The Courier News from Blytheville, Arkansas on July 28, 1952 · Page 5
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July 28, 1952

The Courier News from Blytheville, Arkansas · Page 5

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Blytheville, Arkansas
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Monday, July 28, 1952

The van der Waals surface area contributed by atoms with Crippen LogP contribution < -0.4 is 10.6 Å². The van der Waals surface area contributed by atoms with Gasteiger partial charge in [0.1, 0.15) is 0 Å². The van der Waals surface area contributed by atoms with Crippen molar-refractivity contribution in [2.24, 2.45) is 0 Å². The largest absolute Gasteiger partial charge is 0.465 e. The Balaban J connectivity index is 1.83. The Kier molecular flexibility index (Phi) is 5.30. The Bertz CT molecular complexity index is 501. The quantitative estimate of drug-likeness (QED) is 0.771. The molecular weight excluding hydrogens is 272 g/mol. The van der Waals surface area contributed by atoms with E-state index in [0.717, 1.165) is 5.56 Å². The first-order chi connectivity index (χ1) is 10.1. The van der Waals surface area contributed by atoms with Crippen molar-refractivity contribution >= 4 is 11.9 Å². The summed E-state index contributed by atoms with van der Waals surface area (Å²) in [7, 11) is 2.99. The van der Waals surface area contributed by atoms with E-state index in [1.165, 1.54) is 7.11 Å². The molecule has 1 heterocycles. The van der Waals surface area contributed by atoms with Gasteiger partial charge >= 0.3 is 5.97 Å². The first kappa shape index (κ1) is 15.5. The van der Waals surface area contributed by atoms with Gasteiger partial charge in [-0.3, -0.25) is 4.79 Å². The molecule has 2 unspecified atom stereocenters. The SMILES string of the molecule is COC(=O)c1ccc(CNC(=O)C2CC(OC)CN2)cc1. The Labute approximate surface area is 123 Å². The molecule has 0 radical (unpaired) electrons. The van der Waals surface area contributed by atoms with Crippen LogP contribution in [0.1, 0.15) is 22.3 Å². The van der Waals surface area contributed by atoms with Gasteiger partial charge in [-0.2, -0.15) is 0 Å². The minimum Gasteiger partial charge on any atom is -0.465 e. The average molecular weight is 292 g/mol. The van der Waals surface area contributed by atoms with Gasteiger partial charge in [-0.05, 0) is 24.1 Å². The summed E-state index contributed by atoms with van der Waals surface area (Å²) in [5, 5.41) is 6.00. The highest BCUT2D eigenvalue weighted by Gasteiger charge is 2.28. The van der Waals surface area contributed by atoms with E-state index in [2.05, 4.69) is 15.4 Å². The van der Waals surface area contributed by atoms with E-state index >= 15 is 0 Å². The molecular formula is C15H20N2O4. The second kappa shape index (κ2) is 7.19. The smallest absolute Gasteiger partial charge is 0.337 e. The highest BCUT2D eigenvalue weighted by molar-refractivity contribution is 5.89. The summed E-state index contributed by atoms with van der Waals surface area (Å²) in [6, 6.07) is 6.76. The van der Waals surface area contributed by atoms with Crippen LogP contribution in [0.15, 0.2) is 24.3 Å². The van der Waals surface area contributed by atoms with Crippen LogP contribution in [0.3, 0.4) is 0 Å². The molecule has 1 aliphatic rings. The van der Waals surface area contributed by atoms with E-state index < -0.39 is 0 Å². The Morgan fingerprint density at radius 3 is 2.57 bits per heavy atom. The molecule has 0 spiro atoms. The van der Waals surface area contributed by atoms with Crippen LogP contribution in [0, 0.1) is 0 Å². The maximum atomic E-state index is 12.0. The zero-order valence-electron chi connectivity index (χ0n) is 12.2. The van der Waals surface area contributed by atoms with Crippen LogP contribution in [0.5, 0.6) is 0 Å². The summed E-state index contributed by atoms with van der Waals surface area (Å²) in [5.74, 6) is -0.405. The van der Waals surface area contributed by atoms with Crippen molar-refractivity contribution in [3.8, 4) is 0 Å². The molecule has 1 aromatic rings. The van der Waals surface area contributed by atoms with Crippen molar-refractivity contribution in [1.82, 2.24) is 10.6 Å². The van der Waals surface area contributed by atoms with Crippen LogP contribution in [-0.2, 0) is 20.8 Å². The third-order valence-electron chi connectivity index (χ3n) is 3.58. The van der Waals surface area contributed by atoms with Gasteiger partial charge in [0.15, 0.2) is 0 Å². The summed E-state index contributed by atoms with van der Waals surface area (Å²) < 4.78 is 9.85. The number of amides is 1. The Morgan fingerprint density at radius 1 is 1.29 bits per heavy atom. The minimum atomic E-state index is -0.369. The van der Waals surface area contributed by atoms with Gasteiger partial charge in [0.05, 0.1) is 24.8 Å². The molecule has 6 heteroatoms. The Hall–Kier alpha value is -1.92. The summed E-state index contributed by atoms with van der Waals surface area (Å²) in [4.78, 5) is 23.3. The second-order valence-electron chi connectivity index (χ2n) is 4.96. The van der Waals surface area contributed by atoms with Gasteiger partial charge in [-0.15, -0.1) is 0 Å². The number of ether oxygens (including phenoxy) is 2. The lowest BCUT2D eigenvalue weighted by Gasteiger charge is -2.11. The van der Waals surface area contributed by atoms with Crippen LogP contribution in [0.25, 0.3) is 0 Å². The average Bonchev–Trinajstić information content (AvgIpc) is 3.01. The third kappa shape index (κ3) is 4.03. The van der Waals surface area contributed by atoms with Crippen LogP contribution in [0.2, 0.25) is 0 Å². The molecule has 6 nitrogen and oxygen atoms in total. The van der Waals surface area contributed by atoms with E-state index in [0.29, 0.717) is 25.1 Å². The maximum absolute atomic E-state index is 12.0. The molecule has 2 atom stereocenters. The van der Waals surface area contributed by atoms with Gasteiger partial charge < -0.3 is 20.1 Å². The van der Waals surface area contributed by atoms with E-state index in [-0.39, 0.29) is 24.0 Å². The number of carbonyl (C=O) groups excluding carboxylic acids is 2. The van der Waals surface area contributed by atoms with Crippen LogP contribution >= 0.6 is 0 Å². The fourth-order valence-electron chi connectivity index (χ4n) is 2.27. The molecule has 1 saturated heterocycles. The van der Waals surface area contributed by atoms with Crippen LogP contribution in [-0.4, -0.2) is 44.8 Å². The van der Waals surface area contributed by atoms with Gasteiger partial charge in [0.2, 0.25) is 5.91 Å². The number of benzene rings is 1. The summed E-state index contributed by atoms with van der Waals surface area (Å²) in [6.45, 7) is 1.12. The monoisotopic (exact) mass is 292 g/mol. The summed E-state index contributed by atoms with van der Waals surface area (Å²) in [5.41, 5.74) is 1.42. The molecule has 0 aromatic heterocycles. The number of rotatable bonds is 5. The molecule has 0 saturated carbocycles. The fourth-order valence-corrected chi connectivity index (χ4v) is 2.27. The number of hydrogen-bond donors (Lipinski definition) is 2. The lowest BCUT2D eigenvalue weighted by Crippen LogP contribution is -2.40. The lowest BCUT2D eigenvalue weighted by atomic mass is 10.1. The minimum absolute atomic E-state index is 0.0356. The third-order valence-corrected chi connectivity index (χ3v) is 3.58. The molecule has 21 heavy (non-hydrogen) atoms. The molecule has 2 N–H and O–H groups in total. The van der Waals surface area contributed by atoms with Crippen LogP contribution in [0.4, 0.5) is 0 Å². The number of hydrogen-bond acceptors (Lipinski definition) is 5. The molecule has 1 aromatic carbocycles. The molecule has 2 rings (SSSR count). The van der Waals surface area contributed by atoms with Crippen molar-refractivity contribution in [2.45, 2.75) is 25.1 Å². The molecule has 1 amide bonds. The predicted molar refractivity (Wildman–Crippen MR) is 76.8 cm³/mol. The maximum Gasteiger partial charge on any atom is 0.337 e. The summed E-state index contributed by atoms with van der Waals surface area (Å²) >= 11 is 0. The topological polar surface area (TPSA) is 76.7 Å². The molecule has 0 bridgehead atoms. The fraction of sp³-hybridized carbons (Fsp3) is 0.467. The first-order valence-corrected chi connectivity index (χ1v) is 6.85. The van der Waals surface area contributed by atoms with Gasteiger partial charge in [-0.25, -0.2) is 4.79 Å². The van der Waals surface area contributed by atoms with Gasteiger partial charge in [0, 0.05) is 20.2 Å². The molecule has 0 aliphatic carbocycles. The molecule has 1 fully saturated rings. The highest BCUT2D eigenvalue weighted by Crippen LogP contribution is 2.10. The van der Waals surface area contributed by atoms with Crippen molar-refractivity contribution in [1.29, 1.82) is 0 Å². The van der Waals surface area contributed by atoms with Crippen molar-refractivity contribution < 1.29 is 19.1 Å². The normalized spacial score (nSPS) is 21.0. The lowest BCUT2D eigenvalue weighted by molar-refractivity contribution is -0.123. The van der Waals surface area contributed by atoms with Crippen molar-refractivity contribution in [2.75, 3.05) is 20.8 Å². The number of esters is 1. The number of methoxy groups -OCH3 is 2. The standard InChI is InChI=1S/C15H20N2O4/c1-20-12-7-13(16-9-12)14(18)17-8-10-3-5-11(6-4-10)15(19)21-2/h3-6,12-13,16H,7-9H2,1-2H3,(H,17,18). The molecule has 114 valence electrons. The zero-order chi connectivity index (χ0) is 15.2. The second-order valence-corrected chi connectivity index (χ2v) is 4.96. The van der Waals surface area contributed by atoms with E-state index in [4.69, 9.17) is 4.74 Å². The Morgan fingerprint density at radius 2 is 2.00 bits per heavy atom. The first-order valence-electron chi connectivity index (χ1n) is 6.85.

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MONDAY, JULY 28, 1952 BLYTHEVILU! (AKK.) COURIER NEWS PAGE PIVB Texans Sweep 'Anti-Trumans' Back to Office Shivers, Daniel Gain Victories in Democratic Vote They Manufacture Foam Rubber Like Cake, Jut You Can Do a Great Deal More with It By CLAYTON HICKKRSON DALLAS, Tex, 'Wi — More than a million Texas voters turned a political coltl shoulder to Washington Saturday as they swept Gov, Allan Shivers back into office one nominated Price Daniel, state at (orney general to suc.ceed Texas retiring Sen. Tom Conn ally. Shivers and Daniel are antl - Truman administration Democrats, Shivers beat down the double barrelled challenge of Austin At torney Raph* Yarborough, backet by the pro-Truman faction of tin State DemocrnUc party, and Mrs Allene Traylor, San Atnonlo house wife. Incomplete returns gave him 672,459 votes to 305,802 for Yai borough, who conceded. Mrs. Tray lor polled only 29,863. Daniel was opposed by Rci Ijindley Beckwovth, regarded as a Truman administration favorite; and E, W. Napier, and unknown Wichita Falls attorney. A Sunday night count gave Daniel '(30,844 to 234.208 for Beckwortli and 12,947 for Napier. The voting was in the Democratic primary in which nomina- "• tion usually means election in heavily-Democratic Texas. The primary results nnd precinct meetings Saturday left the state Democratic outlook as uncertain as It has been. Another battle between state party factions over the bind- Jng of presidential electors to national party nominees seemed sure thing for the September state convention. Meanwhile, it appeared Martin Dies, original chairman of tin House Un-American Activities Committee, faced a runoff with former Lieut. Gov. John Lee Smith of Luubock for congressman-at. large: Dies held a majority until early Sunday night then Smith edged into the picture. The latest tabulation showed Dies with 48.24 per cent of the vote among the seven candidates. Shivers led the anti-Truman Texas 'delegation to the Democratic National Convention in Chicago last week. Daniel, a leader in the fight for state ownership of tidelands, called Beckworth a supporter. of,the Truman administration. Beckworth denied he had been influenced by the administration to take up the fight against Daniel, Dies had a long record of anti- administration activitity in Congress before he voluntarily retired in 1945 after _ the late President Roosevelt led' steady New Deal criticism,of Dies and his Communist-hunting committee. .; -.Also re-nominated for return to Washington were veteran Speaker of the House Sam Rayburn and Reps. Wright Patman of Texar- Jcana, Wlngate Lucas of Grapevine, O., Clark Fisher of San Angelo, and W. El. tBob) Poage of Waco. Opponents of Rayburn and Patman, Reagan Brown of Terrell and Joe McCasland of Jefferson, hud styled themselves anti-New Deal and Anil-administration. Ten U. S. representatives had no opposition in the primary while three seats —from which congressmen have resigned or will retire at the end of the year — were still in doubt. From sjx to eleven men sought the seats of Reps. J. M. Combs, Beckworth, and Tom Pickett. Rep. Omar Burleson, meanwhile, •pulled steadily away from Jack Cox of Breckenridge after trailing until Sunday's late counting. A runoff with Wharton County Sheriff ' t. w. buckshot Lane loomed for Rep. Clark Thompson of Galvcslon. NEW YORK OP)— (NEA)— Look j round you. Chances are you'll r>ee oni iHb ing that is at least partly nadc out of foam rubber. If not, it vill be in a year or so. Because industry is foaming at the mouth with excitement about the fabulous rubber product, and is using more of it every day. "This relatively new fruit of rub- jer research," says A. L. Freedland- •r, president of the Dayton Rubber :o., "has now given new employ- mem to thousands, helped stimulate Hundreds of new businesses, and aenefited consumers with scores of fresh Ingenious products that make life easier—and softer." In the furniture and bedding In dtifitrles, the largest users of this bouncy stuff, the trend is all foam "Ninety per cent of everything on the floor has some foam rubber in it/' said the owner of the Nassau Hi-Way Furniture Store, In Para- i, N. J., one of New York's oig suburban distributors. "The customers demand it." ike whipped cream. * » • The resultant airy mixture Is 16 Persons Held Jy Two Gunmen Youths Recaptured After Short Flight From Colorado Jail HOLYOKE, Colo. Ml — Sixteen persons, {«vni of them children were imprisoned for hours in a farmhouse on the Eastern Colorado sandhills by two sun-brandishing youths during a short-lived Sunday At New York's bustling Furniture Exchange, a building which house U.e wholesale showrooms of m<M of the nation's manufacturers, ai official .said foam rubber is "prett; near standard equipment." He sai< the product started as a luxur; item, but now it's included in th low price brackets — even in $2 chnir.s. The pillow department- In Gim bel's department store in New Yor reports that 39 per cent of all pi! lows sold are foam rubber. This fig urc is colored somewhat by the fac that the government has frozen all down and feathers, and the only pillows they sen, besides foam, are made from reprocessed feathers. Transportation is a gigantic con- eumer of.foam. It's used in buses, trains, planes and passenger cars. Most truck seats and backs are foam upholstered. So are crash pads 3 round the cockpits of fighter planes. The material is so versatile that it hf. c hundreds of unique applications It's being used for corn pads, paratrooper's shoes, lining the wards of mental hospitals, powder puffs, banana crate packing, circus animal decorations, padding the outfield fences of baseball fields. church pew kneelers, Insides of mu- sica 1 instrument cases—and falsies. Foam rubber is the generic term foi this wonder product. Actually, you buy It by different names,"the trade names of the manufacturers. These all contain the syllable ••foam"—there is "Koolfoam" and "Pillo-Poam" and "Foamex," "Mira- foam," "Wonderfoam," "Airfoam," 'Restfoam," "Texfoam," and "U.S. Koylon Foam." Foam rubber can be made of both natural and synthetic rubber, although the natural latex is still the biggest source. Synthetic foam is newer and does offer the possibility of much lower costs, but mass production -is yet to come in this field. flieht from Jail. The pair. Identified by State Highway Patrolman Darold Haii- sook as Olenn M"vnard, 10, of Amherst. Colo., and Ronald Davey, 17, of Indianacolis, apparently beU^vccl they had kiPcd Sheriff Harry Clerh- nnts when they broke jail yester- dnv. One of their nostn"es said they Inlkcd of the "killine" and warned '.hat there was certain to be a gun battle at the farmhouse. Actually, Clements suffered only cuts and abrasions from u heating and was resting at- his home in "eroori" condition when Ihe yo''Lhs were cantured about dusk at a hf"hwav barricade. They surrendered meekly — without poing for their weanons — to rjouied into molds or spread in long sheets. It's then cured, washed, dried and sold. The .curing is again a secret process. . What comes out Is a product lhat has somewhere around 250,000 air cells to the cubic inch. This makes it light, clean, resilient, cool. Other pioperties it has picked up along the way make It odorless, durable, easy to shape, quiet and moth- and vermin-proof. The only thing it hasn't got is economy, but the foam fpncie-rs insist it lasts so long that II is Inexpensive in the long run, and, anyway, the price is coming down fast. As of Jan. 1. 1951, most of the restrictions for use of rubber in civilian items—imposed because of the emergency—were lifted. This har given foam a tremendous bounce. The newest use of foam rubber is for home-made upholstery, by wives and other handy people around the house. You can now juy foam by the yard, cut it with pair of scissors to fit a beat-up chau, then tack or cement it down. Or you can do what industrial upholsterers olten do—make a "topper" about an inch thick' and apply it .over the usual upholstery. SHE STILL CAN'T BELIEVE IT—Miss Stell* Kahn, of New York, prepares to count the $855 that's now all hers. Stella found $200 on Fifth Avenue on one day, and on the next, found $655 in a package on a taxi seal. She turned it over to police, but nobody claimed cither "bundle.'* Sucked Out of Airliner Seat to Death by Open Door RTO DE JANEIRO, Brazil f.B— The door of a Pan American Afr- Incs Stralocruiser blew open in [light yesterday and (he sudden draft sucked nn American-born woman out of her scat and to her death in the Atlantic Ocean 1,200 (eel below. The victim was Identified as Mrs. Marie Elizabeth Weslbrook Capellaro, daughter of Mrs. Bessie Machris of Los Angeles, Calif., and wife of Emlllo Cupellaro, a banker of Home, Italy. She was accompanying Capellaro on a business trip. (In Los Angeles, a spokesman for the woman's family said hei mother knew she had planned to marry Capellaro but did not know the ceremony had taken place. He said the woman talked by tele phone with her mother on Saturd' day and "did not say anything al that time about being married. '. am sure she would have told hei mother if she were/' He identifEec he victim as the widow of TJ. •. Air Force Col. Robert B. Westbrook, who was shot down during •Vorld War II.) The piano door blew off shortly after the takeoff from Rio De Janeiro, when the aircraft was 27 miles out on a night to Montevideo, Uruguay. Passengers and crew members said they did not see the woman disappear. Capellaro, sitting next to her, said he was not looking in her direction. The woman's seat, next to a window and just forward of the door, was twisted and part of the cloth lining the celling of the cabin was ripped off. The plane returned to Rio and three Brazilian Air Force planes were sent to search the are» of the disappearance. The city of Kuio in Nigeria *»» once enclosed by * wall whtch delimited a, space designed to be large enough to grow food for the inhabitants during a/siege. Hospitals are alsu converting to j foam in a bi£ way, Foam mattresses j have been found very beneficial to patients with 1 back injuries. And,, although no research has been done ; on it, some hospital officials make ' the unofficial statement- that foam mattresses seem to have an anti- bedsore tendency. Form's great advance has been since world War II, although trains S<rt F. N. ChrEs'Hnsen of the Colo-{and buses used it for years before rado Highway Patrol and Wil'ard i the War. But in the postwar years, Pollen. Hoi^oke police chief, onlv a American rubber companies have few miles from the Colorario-Ne- bra5ka border, near Laird. Colo. spent more than $100,000,000 on foam research, product improve- After the sheriff was benlen yes- n:c-ul, plant expansion and mcr- fpvdnv niormu", (lie two ro^nacTed I chandlsing. him to a third nrlsoner in the iail' This has ted some of the compa- and fled in the sheriff's radio- | nies to specialize. U.S. Rubber Co., eoulnned cnr. They seized weapons | uhile it makes its Koylon Foam in About 9 a.m In the industry they're very touchy about confusing foam with old-fashioned sponge rubber. Foam is softer than sponge, although there is still a good many uses for sponge rubber in mops and that type porduct. The two differ in the method of manufacture. Foam, which was discovered in 1931, is made like you 1 make an angel food 'cake, the end product becomes light and frothy because sir bubbles are introduced by serious whipping. Chemicals are first added to the pure rubber. Each manufacturer jealously guards his formula at this stage—Dayton adds 31 ingredients—because the chemicals determine the ultimate qualities of the foam Then .this rubber-chemical batter is whipped in Industry's answer to the egg-beater until it looks Farmer Frank Mv- ers related, they a one? red P*. his farmhouse three miles from Wray, Co'n., waving their we an on s. The« threatened Mvers. 58. his wife Ella, their son Mvnard and their daughter, Mrs. Harrv Rtrauch of Denver and her two children. Mvcrs told Rterlin Advote reporter Kd Olson, that the Mvers family had planned a reunion nl the farmhouse. He said tHnt nil nersons who arrived were admitted while the intruders stood by with drawn weapons. The men, he said, were tied to chairs, but the women were allowed to move around and even were directed to prepare lunch. The children were confined to the houpe but were not bothered, he related, and the two escaoees even played with them at times. Once, he told Olsen. a gun discharged and the bullet gra?^d the les of his daughter, Mrs. WiUard Walz, but he expressed belief "it was an accident." Myers said, the pair became nervous about the number of persons beinp held and feared someone would start a search so they fled in Walz's car. Police nabbed them at a roadblock. Both were heln? held on robbery and auto theft charges when they made their break. many forms, stresses its mattresses, r.nd Dayton's KooUoam pillows are that company's pride find joy, In upholstery, the foam fling has been most spectacular. T\vo years ago only 28 manufacturers displayed loam upholstered products at Chicago's Furniture Mart. Last year, there were almost 300. About the only fault to foam rubber is that it spoils pillow fights. There are no feathers to mess up he joint. driving rain, lightning and " hail struck a do2en Essex County communities, capsizing small craft knocking out power arid communication lines and uprooting trees and felling poles-. telephone and power RITZ THEATRE Manila, Ark. MONDAY & TUESDAY "MY SON JOHN" Helen Robert Hayes Walker Half a House Sells After First Failure v PASADENA, Calif. Wi-Attention rwil estate agents: If a home Is too large to sell, saw it in half. The James L. Irving mansion wa offered for sale, but because of its large size there were no offers from buyers. Then the mansion was cut in half, one home containing seven rooms and two baths and the other 10 rooms and three baths. Both sold immediately. WED.-THURS. 'DESERT PURSUIT" Wayne Morris Violent Storm Hits Old Port SALEM, Mass. !/f'l—A brief, violent storm \vith hurricane gufits up to 85 miles an hour smashed through this famed old seaport yes- ir-nlay leaving four knov:n dead and at least three missing. The victims were in small craft capsized in the harbor. The squall, accompanied by a Air Conditioned By Refrigeration "Your Community Center" MANILA, ARK. Matinees Sat. & Sun. I'hone 58 AIR CONDITIONED BY REFRIGERATION LAST TIMES TONITE MONDAY 'SINGIN' IN THE RAIN' Gene Kelly Debhie Reynolds TUESDAY "MR. UNIVERSE" .lanis Paige •Jack Carson WED.-THURS. "KANGAROO" Peter Lawford Maureen O'Hara TUESDAY, JULY 29 "KID FROM TEXAS" Audie .Murphy Gale Storm In Technicolor WED.-THURS. "SOUND OFF" Mickey Rooney in Technicolor 1:00 p.m AIR CONDITIONED BY REFRIGERATION LAST TIMES TONITE 2 Features icilrt-TAYLOR-WlNfERS: A PUCE IN THE SUN —PLUS— SINCE 'THE IH1RO MAM' H»S £ SCREEN OFFERED US SUCH AH CiJING CHJSEr-N.Y. OiilrKin IN A < , Also Cartoon & Short TUES.-WED. 2 For Price Of 1 I MAK CAN WAIT JUSt SO LONG Plus 2 Reel Football Short Women of Manila Supporting their Mayor .D. SHEDD FOR County Judge because: As a result of Mr. Shedd's untiring efforts, Manila now enjoys the most modern sewerage system in the county — raising the health standards of our city. Interest in recreation has led Mr. Shedd to establish and direct organized baseball teams ' for the young boys of our communities. After months of planning and hard work Mayor Shedd completed the building of the best swimming pool in the county. Enjoyed by hundreds of our children — (adults too). The Manila air field has been transformed into an ideal playground with the best available playground equipment as a result of Mr Shedd's administration. This Political Advertisement Written and Paid for by: Mrs. Mrs. Mrs. Mrs. Mrs. Mrs. Mrs. Mrs. Mrs. Mrs. Mrs. Mrs. Mrs. Mrs. Mrs. Mrs. Mrs. Hugh Miles Mclvin ISollinger Joe Hornbergcr Bill Donner Alex Curtis Harry Wright E. E. Hart Wm. Borowsky Harmon Gooclson Charles Stahr V. B. Osborne R. J. McKinnon Ollive Mike Lewis Townsend Gus A. Craig F. M. Harrison Robert Killian Mrs. Howard Perkins Miss Neldean Poe Mrs. Perry Kallard Mrs. Hill Brown Mrs. Guy Ruhenstein Mrs. Tom Stcelc Mrs. Wm. G. Fox Mrs. E. E. Byrd Mrs. Max Borowsky Mrs. Hatlic M. Grimes Edith Horncr Mrs. Wm. Edwards Jr. Mrs. R. D. White Mrs. .T. H. Griffin Mrs. Dora Walker Mrs. Novelle Childress Mrs. L. I,. Woodruff Mrs. Harvey Durham Mrs. Dean Pierce Mrs. Milton Towlcs Mrs. Claud Lancaster Mrs. Alvin Tipton Mrs. Roy Ashabranncr Mrs. Crockett Wright Mrs. Vaughn Shownes Betty Milligan Mrs. M. Ij. Downing Mrs. W. E. Lawhorn Mrs. W. F. Horner Mrs. Frank Isaacs Mrs. Raymond Scott Mrs. Lena Williams Mrs. W. W. Edwards Sr. Mrs. A. C. Decker Mrs. J. E. McMasters Mrs. W. A. Thieme Mrs. Max H. Isaacs The Citizens of Tomorrow Are Among the Many Groups Who Will Benefit from I. D. Shedd's Judgeship Today!